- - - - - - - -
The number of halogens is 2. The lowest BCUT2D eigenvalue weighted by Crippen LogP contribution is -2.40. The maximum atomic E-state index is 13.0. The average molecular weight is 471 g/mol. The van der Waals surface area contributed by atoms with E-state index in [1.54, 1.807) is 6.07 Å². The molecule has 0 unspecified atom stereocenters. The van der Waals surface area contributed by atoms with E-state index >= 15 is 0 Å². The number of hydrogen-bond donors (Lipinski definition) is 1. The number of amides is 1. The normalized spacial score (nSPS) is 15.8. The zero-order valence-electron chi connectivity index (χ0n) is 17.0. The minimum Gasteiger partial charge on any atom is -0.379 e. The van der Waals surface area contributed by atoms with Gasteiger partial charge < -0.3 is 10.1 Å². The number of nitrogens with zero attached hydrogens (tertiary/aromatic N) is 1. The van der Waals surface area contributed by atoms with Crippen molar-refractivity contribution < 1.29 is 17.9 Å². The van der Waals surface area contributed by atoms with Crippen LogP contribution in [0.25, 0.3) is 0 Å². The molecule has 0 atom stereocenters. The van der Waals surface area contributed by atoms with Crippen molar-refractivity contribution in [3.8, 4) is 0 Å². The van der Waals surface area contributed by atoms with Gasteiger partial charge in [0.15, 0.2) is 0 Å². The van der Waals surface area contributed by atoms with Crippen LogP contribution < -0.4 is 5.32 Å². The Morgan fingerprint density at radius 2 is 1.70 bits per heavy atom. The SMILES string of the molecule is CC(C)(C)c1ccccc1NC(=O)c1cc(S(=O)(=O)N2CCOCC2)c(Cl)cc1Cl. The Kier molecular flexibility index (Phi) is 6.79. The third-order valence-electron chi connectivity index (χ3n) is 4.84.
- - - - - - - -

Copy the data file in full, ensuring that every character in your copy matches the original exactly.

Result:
The number of halogens is 2. The lowest BCUT2D eigenvalue weighted by Crippen LogP contribution is -2.40. The maximum atomic E-state index is 13.0. The average molecular weight is 471 g/mol. The van der Waals surface area contributed by atoms with E-state index in [1.54, 1.807) is 6.07 Å². The molecule has 0 unspecified atom stereocenters. The van der Waals surface area contributed by atoms with E-state index >= 15 is 0 Å². The number of hydrogen-bond donors (Lipinski definition) is 1. The number of amides is 1. The normalized spacial score (nSPS) is 15.8. The zero-order valence-electron chi connectivity index (χ0n) is 17.0. The minimum Gasteiger partial charge on any atom is -0.379 e. The van der Waals surface area contributed by atoms with Gasteiger partial charge < -0.3 is 10.1 Å². The number of nitrogens with zero attached hydrogens (tertiary/aromatic N) is 1. The van der Waals surface area contributed by atoms with Crippen molar-refractivity contribution < 1.29 is 17.9 Å². The van der Waals surface area contributed by atoms with Crippen LogP contribution in [0.25, 0.3) is 0 Å². The molecule has 0 atom stereocenters. The van der Waals surface area contributed by atoms with Crippen molar-refractivity contribution in [3.8, 4) is 0 Å². The van der Waals surface area contributed by atoms with Gasteiger partial charge in [0.15, 0.2) is 0 Å². The van der Waals surface area contributed by atoms with Crippen LogP contribution < -0.4 is 5.32 Å². The Morgan fingerprint density at radius 2 is 1.70 bits per heavy atom. The SMILES string of the molecule is CC(C)(C)c1ccccc1NC(=O)c1cc(S(=O)(=O)N2CCOCC2)c(Cl)cc1Cl. The Kier molecular flexibility index (Phi) is 6.79. The third-order valence-electron chi connectivity index (χ3n) is 4.84.